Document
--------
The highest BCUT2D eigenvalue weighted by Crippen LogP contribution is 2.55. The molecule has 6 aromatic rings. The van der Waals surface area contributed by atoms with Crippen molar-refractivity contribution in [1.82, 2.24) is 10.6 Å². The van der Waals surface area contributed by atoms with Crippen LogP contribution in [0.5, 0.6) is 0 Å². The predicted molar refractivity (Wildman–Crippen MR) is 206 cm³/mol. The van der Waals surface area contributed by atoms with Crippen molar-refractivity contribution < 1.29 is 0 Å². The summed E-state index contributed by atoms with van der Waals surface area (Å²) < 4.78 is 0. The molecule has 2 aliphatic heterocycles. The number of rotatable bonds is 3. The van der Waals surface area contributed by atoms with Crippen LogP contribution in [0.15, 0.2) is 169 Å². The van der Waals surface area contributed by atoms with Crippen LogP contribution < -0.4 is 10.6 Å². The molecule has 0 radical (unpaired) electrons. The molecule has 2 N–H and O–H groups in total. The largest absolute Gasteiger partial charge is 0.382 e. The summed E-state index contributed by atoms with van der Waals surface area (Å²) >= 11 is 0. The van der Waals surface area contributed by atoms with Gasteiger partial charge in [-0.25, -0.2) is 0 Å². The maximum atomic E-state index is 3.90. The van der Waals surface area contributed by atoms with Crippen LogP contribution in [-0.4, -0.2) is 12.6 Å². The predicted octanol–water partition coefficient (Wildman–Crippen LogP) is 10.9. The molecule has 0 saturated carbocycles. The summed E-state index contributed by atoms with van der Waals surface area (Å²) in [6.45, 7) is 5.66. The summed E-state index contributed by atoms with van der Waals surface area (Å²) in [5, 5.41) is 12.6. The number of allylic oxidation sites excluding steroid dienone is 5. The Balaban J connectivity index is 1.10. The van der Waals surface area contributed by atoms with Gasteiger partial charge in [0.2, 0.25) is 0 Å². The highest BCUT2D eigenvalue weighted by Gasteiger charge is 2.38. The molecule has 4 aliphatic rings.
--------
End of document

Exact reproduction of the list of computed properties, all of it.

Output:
The highest BCUT2D eigenvalue weighted by Crippen LogP contribution is 2.55. The molecule has 6 aromatic rings. The van der Waals surface area contributed by atoms with Crippen molar-refractivity contribution in [1.82, 2.24) is 10.6 Å². The van der Waals surface area contributed by atoms with Crippen LogP contribution in [0.5, 0.6) is 0 Å². The predicted molar refractivity (Wildman–Crippen MR) is 206 cm³/mol. The van der Waals surface area contributed by atoms with Crippen molar-refractivity contribution < 1.29 is 0 Å². The summed E-state index contributed by atoms with van der Waals surface area (Å²) < 4.78 is 0. The molecule has 2 aliphatic heterocycles. The number of rotatable bonds is 3. The van der Waals surface area contributed by atoms with Crippen LogP contribution in [0.15, 0.2) is 169 Å². The van der Waals surface area contributed by atoms with Crippen LogP contribution < -0.4 is 10.6 Å². The molecule has 0 radical (unpaired) electrons. The molecule has 2 N–H and O–H groups in total. The largest absolute Gasteiger partial charge is 0.382 e. The summed E-state index contributed by atoms with van der Waals surface area (Å²) >= 11 is 0. The van der Waals surface area contributed by atoms with Gasteiger partial charge in [-0.25, -0.2) is 0 Å². The maximum atomic E-state index is 3.90. The van der Waals surface area contributed by atoms with Crippen LogP contribution in [-0.4, -0.2) is 12.6 Å². The predicted octanol–water partition coefficient (Wildman–Crippen LogP) is 10.9. The molecule has 0 saturated carbocycles. The summed E-state index contributed by atoms with van der Waals surface area (Å²) in [6.45, 7) is 5.66. The summed E-state index contributed by atoms with van der Waals surface area (Å²) in [5, 5.41) is 12.6. The number of allylic oxidation sites excluding steroid dienone is 5. The Balaban J connectivity index is 1.10. The van der Waals surface area contributed by atoms with Gasteiger partial charge in [0.2, 0.25) is 0 Å². The highest BCUT2D eigenvalue weighted by Gasteiger charge is 2.38. The molecule has 4 aliphatic rings.